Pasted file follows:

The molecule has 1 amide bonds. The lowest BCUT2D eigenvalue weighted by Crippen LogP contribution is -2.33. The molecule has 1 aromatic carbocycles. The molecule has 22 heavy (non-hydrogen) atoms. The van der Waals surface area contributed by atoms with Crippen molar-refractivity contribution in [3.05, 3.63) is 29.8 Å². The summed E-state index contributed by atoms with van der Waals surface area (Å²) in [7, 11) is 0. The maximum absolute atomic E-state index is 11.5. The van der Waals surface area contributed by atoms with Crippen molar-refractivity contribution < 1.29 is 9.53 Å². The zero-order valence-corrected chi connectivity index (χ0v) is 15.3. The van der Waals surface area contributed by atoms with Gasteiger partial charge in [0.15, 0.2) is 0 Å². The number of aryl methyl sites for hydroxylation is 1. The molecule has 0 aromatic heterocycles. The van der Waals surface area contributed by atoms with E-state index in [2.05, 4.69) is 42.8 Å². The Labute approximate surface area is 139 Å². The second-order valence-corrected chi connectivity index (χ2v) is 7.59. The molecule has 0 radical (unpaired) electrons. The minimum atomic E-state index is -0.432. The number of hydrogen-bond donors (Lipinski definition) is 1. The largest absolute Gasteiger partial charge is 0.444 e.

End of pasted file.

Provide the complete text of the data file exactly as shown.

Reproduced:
The molecule has 1 amide bonds. The lowest BCUT2D eigenvalue weighted by Crippen LogP contribution is -2.33. The molecule has 1 aromatic carbocycles. The molecule has 22 heavy (non-hydrogen) atoms. The van der Waals surface area contributed by atoms with Crippen molar-refractivity contribution in [3.05, 3.63) is 29.8 Å². The summed E-state index contributed by atoms with van der Waals surface area (Å²) in [7, 11) is 0. The maximum absolute atomic E-state index is 11.5. The van der Waals surface area contributed by atoms with Crippen molar-refractivity contribution < 1.29 is 9.53 Å². The zero-order valence-corrected chi connectivity index (χ0v) is 15.3. The van der Waals surface area contributed by atoms with Gasteiger partial charge in [0.15, 0.2) is 0 Å². The number of aryl methyl sites for hydroxylation is 1. The molecule has 0 aromatic heterocycles. The van der Waals surface area contributed by atoms with E-state index in [2.05, 4.69) is 42.8 Å². The Labute approximate surface area is 139 Å². The second-order valence-corrected chi connectivity index (χ2v) is 7.59. The molecule has 0 radical (unpaired) electrons. The minimum atomic E-state index is -0.432. The number of hydrogen-bond donors (Lipinski definition) is 1. The largest absolute Gasteiger partial charge is 0.444 e.